Verizon Wireless to back Android OS

Verizon Wireless, the U.S.'s second largest wireless carrier, recently announced its decision to back Google's Android mobile operating system by carrying devices that will use the open source OS.

Verizon Wireless, the U.S.'s second largest wireless carrier, recently announced its decision to back Google's Android mobile operating system by carrying devices that will use the open source OS.

This leaves AT&T as the only nationwide U.S. carrier that has not announced support for the new operating system announced early last month by the Open Handset Alliance. T-Mobile and Sprint-Nextel are both members of the OHA.

Verizon did not outline a timetable on its plans for Android, but no production devices featuring the new platform are expected before the middle of 2008. Among the manufacturers planning Android-based units is HTC, which builds the device sold by Verizon as the XV6800.

Recent Changes
Verizon Wireless has recently been on a campaign to overcome its image of a provider with heavily crippled and walled-off services, announcing that it would adopt an "open access" policy, allowing non-Verizon branded devices onto its network, though these devices would still have to be Verizon tested and approved.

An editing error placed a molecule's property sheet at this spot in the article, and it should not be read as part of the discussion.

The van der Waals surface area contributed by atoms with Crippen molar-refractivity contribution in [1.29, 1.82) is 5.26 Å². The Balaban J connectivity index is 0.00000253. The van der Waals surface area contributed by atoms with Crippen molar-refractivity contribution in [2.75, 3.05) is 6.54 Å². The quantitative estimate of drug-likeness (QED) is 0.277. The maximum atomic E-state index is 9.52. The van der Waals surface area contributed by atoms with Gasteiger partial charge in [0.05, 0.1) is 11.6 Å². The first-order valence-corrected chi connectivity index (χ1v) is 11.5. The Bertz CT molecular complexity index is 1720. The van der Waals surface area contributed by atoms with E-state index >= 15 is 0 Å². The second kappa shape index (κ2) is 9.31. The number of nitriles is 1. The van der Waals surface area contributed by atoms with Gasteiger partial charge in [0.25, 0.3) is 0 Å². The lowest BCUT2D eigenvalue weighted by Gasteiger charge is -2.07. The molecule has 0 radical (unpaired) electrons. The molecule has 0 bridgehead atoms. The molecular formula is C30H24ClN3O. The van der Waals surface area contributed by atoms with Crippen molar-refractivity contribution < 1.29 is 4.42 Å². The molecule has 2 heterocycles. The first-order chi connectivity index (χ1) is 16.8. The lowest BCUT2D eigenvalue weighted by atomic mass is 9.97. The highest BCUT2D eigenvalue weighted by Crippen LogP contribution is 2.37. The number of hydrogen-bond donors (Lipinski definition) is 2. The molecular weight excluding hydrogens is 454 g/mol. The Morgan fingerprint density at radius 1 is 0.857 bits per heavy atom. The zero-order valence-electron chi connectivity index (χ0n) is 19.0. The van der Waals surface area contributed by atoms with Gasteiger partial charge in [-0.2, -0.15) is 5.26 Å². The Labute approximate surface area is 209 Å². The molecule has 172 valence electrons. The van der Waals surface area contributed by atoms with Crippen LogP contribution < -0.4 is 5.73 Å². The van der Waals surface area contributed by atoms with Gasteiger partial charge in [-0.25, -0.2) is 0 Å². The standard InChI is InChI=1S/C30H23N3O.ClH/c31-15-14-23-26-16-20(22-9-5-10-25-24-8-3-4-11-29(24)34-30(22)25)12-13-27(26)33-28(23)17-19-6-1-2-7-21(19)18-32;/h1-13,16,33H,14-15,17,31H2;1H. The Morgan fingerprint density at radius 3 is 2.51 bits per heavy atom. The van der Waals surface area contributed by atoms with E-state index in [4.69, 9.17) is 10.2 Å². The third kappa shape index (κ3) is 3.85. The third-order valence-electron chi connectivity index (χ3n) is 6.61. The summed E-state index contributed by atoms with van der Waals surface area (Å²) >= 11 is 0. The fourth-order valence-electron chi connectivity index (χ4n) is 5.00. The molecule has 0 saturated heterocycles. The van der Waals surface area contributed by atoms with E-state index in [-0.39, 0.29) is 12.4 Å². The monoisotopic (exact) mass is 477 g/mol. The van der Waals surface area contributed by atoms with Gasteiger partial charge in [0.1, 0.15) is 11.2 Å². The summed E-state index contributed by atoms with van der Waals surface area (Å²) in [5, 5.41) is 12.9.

It's unclear what part acceptance of Android plays in this plan, particularly since critics have noted that Verizon's "open access" policy is as yet untested, and the Android platform does allow for producing locked-down phones.

More About Android
Android is being put together by the Open Handset Alliance, a collection of 30+ companies led by Google but also including Intel, TI, Sprint, T-Mobile, HTC, Motorola, Samsung, and Wind River.

This group is putting the finishing touches on this platform, which will consist of a Linux-based operating system, middleware, and key mobile applications. Many of these are likely to tie into Google's services, like Gmail and Google Maps.

Because this platform will be open source, the Alliance hopes it will be quickly extended to incorporate new technologies as they emerge.

In addition, it will be open to third-parties to create applications using Java.

This was last published in December 2007

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